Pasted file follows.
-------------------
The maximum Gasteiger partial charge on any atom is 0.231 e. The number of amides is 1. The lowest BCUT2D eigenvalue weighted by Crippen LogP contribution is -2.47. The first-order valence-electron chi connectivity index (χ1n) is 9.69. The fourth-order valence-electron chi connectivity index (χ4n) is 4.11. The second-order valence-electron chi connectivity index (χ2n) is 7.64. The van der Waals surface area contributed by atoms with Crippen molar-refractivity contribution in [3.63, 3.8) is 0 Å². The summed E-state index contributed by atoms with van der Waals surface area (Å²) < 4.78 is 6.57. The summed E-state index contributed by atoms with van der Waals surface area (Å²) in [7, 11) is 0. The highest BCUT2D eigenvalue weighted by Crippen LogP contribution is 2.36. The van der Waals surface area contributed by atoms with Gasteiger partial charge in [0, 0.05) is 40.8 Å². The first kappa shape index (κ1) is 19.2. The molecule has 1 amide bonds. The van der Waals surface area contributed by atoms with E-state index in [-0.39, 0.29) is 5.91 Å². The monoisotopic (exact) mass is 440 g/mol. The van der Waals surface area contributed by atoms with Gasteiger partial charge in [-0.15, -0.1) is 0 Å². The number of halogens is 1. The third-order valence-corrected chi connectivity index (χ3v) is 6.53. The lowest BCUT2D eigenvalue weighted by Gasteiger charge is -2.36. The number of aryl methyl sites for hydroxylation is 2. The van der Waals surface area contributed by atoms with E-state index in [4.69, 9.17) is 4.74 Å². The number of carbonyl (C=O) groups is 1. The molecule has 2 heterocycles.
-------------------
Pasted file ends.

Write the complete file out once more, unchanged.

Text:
The maximum Gasteiger partial charge on any atom is 0.231 e. The number of amides is 1. The lowest BCUT2D eigenvalue weighted by Crippen LogP contribution is -2.47. The first-order valence-electron chi connectivity index (χ1n) is 9.69. The fourth-order valence-electron chi connectivity index (χ4n) is 4.11. The second-order valence-electron chi connectivity index (χ2n) is 7.64. The van der Waals surface area contributed by atoms with Crippen molar-refractivity contribution in [3.63, 3.8) is 0 Å². The summed E-state index contributed by atoms with van der Waals surface area (Å²) < 4.78 is 6.57. The summed E-state index contributed by atoms with van der Waals surface area (Å²) in [7, 11) is 0. The highest BCUT2D eigenvalue weighted by Crippen LogP contribution is 2.36. The van der Waals surface area contributed by atoms with Gasteiger partial charge in [0, 0.05) is 40.8 Å². The first kappa shape index (κ1) is 19.2. The molecule has 1 amide bonds. The van der Waals surface area contributed by atoms with E-state index in [-0.39, 0.29) is 5.91 Å². The monoisotopic (exact) mass is 440 g/mol. The van der Waals surface area contributed by atoms with Gasteiger partial charge in [-0.15, -0.1) is 0 Å². The number of halogens is 1. The third-order valence-corrected chi connectivity index (χ3v) is 6.53. The lowest BCUT2D eigenvalue weighted by Gasteiger charge is -2.36. The number of aryl methyl sites for hydroxylation is 2. The van der Waals surface area contributed by atoms with E-state index in [4.69, 9.17) is 4.74 Å². The number of carbonyl (C=O) groups is 1. The molecule has 2 heterocycles.